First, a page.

c-di-GMP is used by many prominent human pathogens to control biological processes and the lack of this second messenger in eukaryotes suggests that, c-di-GMP binding partners could be attractive new targets for the development of therapeutics against bacterial infection. Thus, the ability to synthesize c-di-GMP and second messenger analogs is useful for increasing our understanding of how macromolecular effectors recognize c-di-GMP and how to effectively design second messenger analogs to target the c-di-GMP receptors that function downstream in this signaling pathway. Towards this goal, several groups have developed chemical methods for synthesizing cyclic dinucleotide analogs of the second messenger. Many of these synthetic efforts have been undertaken with the ultimate goal of using these molecules to manipulate the biological processes regulated by c-di-GMP through the selective modulation of RNA and protein second messenger binding partners.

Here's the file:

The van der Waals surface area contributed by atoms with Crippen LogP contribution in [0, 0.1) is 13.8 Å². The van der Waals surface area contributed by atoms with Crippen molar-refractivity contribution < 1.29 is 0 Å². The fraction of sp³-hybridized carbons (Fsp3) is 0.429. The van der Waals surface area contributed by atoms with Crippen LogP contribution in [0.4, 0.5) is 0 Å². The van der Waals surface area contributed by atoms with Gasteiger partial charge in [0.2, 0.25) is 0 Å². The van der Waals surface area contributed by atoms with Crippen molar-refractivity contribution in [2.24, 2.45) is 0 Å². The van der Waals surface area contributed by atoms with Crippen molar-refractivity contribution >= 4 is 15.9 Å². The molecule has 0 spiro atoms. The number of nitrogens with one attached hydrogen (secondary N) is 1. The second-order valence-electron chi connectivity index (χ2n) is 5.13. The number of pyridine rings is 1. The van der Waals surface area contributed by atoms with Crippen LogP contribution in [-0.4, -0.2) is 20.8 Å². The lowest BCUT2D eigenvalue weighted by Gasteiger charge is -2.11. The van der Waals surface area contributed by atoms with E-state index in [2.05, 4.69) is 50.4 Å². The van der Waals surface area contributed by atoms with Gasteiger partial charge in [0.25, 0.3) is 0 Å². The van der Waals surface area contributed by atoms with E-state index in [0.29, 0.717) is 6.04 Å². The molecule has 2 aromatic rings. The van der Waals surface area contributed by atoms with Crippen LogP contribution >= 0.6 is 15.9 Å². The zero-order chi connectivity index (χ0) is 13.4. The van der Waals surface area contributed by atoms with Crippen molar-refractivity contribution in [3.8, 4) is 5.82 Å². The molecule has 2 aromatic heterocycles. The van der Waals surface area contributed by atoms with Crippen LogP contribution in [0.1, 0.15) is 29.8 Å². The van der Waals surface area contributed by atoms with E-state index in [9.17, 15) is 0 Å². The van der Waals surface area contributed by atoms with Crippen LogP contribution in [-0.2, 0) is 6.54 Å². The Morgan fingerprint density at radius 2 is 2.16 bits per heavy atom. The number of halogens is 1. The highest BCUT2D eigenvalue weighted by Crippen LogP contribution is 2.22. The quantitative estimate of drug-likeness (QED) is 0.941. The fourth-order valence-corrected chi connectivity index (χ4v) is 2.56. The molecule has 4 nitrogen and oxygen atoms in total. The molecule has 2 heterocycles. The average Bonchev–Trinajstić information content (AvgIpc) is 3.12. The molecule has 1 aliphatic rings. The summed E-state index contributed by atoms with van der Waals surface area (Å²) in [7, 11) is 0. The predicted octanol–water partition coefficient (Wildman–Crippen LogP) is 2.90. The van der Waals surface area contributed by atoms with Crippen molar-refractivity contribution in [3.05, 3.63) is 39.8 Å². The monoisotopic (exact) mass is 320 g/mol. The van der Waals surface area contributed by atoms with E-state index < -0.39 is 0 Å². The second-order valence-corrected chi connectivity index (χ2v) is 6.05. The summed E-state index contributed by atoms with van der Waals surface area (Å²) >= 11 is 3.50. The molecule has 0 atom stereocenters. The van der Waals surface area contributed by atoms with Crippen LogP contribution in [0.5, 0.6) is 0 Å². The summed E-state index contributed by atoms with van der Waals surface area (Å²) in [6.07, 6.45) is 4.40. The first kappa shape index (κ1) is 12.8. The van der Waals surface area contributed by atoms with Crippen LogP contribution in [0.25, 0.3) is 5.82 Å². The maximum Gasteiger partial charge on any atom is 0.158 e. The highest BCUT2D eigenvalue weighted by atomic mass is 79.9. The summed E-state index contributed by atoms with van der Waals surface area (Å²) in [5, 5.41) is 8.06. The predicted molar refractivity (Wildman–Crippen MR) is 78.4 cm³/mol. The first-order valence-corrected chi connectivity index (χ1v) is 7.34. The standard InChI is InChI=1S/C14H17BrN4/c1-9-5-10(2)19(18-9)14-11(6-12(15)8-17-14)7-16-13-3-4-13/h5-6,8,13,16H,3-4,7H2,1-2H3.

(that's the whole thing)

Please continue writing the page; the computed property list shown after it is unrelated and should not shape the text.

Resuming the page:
The first chemical method for synthesizing c-di-GMP was reported in 1990 by the laboratories of Benziman and van Boom86. This method utilized phosphotriester chemistry to access c-di-GMP via the linear dinucleotide GpGp. Although producing pure c-di-GMP, this strategy suffered from low product yields due to difficulty in efficiently synthesizing the GpGp intermediate as well as product degradation upon multiple deprotection steps, some which required the use of harsh basic conditions86,87. Since then, and mostly in the past decade, several novel synthetic strategies have been developed that produce c-di-GMP in greater yields and can also be utilized to synthesize derivatives of the second messenger.